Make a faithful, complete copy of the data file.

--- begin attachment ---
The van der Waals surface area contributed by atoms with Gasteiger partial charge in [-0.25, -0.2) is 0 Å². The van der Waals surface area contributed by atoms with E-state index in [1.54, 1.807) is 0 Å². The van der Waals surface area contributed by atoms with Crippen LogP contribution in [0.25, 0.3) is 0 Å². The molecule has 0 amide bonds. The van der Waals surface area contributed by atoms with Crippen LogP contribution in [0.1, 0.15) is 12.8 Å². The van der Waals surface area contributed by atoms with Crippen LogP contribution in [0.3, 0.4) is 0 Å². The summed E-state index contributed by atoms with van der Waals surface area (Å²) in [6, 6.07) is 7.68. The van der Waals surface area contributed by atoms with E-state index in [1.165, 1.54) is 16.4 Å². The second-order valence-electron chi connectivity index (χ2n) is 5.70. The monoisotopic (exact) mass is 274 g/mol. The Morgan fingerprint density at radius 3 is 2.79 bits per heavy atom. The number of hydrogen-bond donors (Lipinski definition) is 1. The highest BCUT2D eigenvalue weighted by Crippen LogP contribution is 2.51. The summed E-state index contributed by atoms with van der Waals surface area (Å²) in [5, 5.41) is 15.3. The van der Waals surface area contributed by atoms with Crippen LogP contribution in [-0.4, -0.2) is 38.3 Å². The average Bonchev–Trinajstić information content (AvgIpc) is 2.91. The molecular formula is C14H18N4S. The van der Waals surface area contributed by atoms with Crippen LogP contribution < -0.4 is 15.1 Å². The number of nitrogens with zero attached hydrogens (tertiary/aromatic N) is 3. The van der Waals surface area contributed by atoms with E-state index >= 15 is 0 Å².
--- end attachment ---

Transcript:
The van der Waals surface area contributed by atoms with Gasteiger partial charge in [-0.25, -0.2) is 0 Å². The van der Waals surface area contributed by atoms with E-state index in [1.54, 1.807) is 0 Å². The van der Waals surface area contributed by atoms with Crippen LogP contribution in [0.25, 0.3) is 0 Å². The molecule has 0 amide bonds. The van der Waals surface area contributed by atoms with Crippen LogP contribution in [0.1, 0.15) is 12.8 Å². The van der Waals surface area contributed by atoms with Crippen LogP contribution in [0.3, 0.4) is 0 Å². The summed E-state index contributed by atoms with van der Waals surface area (Å²) in [6, 6.07) is 7.68. The van der Waals surface area contributed by atoms with E-state index in [1.165, 1.54) is 16.4 Å². The second-order valence-electron chi connectivity index (χ2n) is 5.70. The monoisotopic (exact) mass is 274 g/mol. The Morgan fingerprint density at radius 3 is 2.79 bits per heavy atom. The number of hydrogen-bond donors (Lipinski definition) is 1. The highest BCUT2D eigenvalue weighted by Crippen LogP contribution is 2.51. The summed E-state index contributed by atoms with van der Waals surface area (Å²) in [5, 5.41) is 15.3. The van der Waals surface area contributed by atoms with Crippen LogP contribution in [-0.4, -0.2) is 38.3 Å². The average Bonchev–Trinajstić information content (AvgIpc) is 2.91. The molecular formula is C14H18N4S. The van der Waals surface area contributed by atoms with Crippen LogP contribution < -0.4 is 15.1 Å². The number of nitrogens with zero attached hydrogens (tertiary/aromatic N) is 3. The van der Waals surface area contributed by atoms with E-state index >= 15 is 0 Å².